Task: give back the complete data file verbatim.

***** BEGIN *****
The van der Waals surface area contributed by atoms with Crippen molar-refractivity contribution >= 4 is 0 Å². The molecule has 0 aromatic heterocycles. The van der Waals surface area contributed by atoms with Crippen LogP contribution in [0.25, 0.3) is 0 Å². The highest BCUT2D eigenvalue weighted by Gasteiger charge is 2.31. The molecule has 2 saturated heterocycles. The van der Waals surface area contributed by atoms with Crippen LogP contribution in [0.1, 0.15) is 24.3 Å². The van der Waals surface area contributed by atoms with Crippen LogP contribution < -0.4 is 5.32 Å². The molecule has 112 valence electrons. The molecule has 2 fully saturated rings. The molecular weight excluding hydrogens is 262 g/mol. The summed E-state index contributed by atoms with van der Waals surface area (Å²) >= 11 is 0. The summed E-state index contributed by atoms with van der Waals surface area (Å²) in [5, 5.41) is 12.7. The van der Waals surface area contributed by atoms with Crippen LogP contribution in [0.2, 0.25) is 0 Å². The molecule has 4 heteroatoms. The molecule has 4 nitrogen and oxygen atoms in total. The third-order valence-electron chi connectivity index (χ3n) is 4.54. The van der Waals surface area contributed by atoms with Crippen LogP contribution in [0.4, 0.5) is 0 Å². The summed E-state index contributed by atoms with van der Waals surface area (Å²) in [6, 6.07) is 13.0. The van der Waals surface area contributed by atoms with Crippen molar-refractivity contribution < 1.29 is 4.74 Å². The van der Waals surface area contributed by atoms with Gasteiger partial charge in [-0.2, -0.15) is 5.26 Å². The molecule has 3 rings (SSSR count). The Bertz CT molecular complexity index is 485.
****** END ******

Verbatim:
The van der Waals surface area contributed by atoms with Crippen molar-refractivity contribution >= 4 is 0 Å². The molecule has 0 aromatic heterocycles. The van der Waals surface area contributed by atoms with Crippen LogP contribution in [0.25, 0.3) is 0 Å². The highest BCUT2D eigenvalue weighted by Gasteiger charge is 2.31. The molecule has 2 saturated heterocycles. The van der Waals surface area contributed by atoms with Crippen LogP contribution in [0.1, 0.15) is 24.3 Å². The van der Waals surface area contributed by atoms with Crippen LogP contribution < -0.4 is 5.32 Å². The molecule has 112 valence electrons. The molecule has 2 fully saturated rings. The molecular weight excluding hydrogens is 262 g/mol. The summed E-state index contributed by atoms with van der Waals surface area (Å²) >= 11 is 0. The summed E-state index contributed by atoms with van der Waals surface area (Å²) in [5, 5.41) is 12.7. The van der Waals surface area contributed by atoms with Crippen LogP contribution in [0.2, 0.25) is 0 Å². The molecule has 4 heteroatoms. The molecule has 4 nitrogen and oxygen atoms in total. The third-order valence-electron chi connectivity index (χ3n) is 4.54. The van der Waals surface area contributed by atoms with Crippen LogP contribution in [0.4, 0.5) is 0 Å². The summed E-state index contributed by atoms with van der Waals surface area (Å²) in [6, 6.07) is 13.0. The van der Waals surface area contributed by atoms with Crippen molar-refractivity contribution < 1.29 is 4.74 Å². The van der Waals surface area contributed by atoms with Gasteiger partial charge in [-0.2, -0.15) is 5.26 Å². The molecule has 3 rings (SSSR count). The Bertz CT molecular complexity index is 485.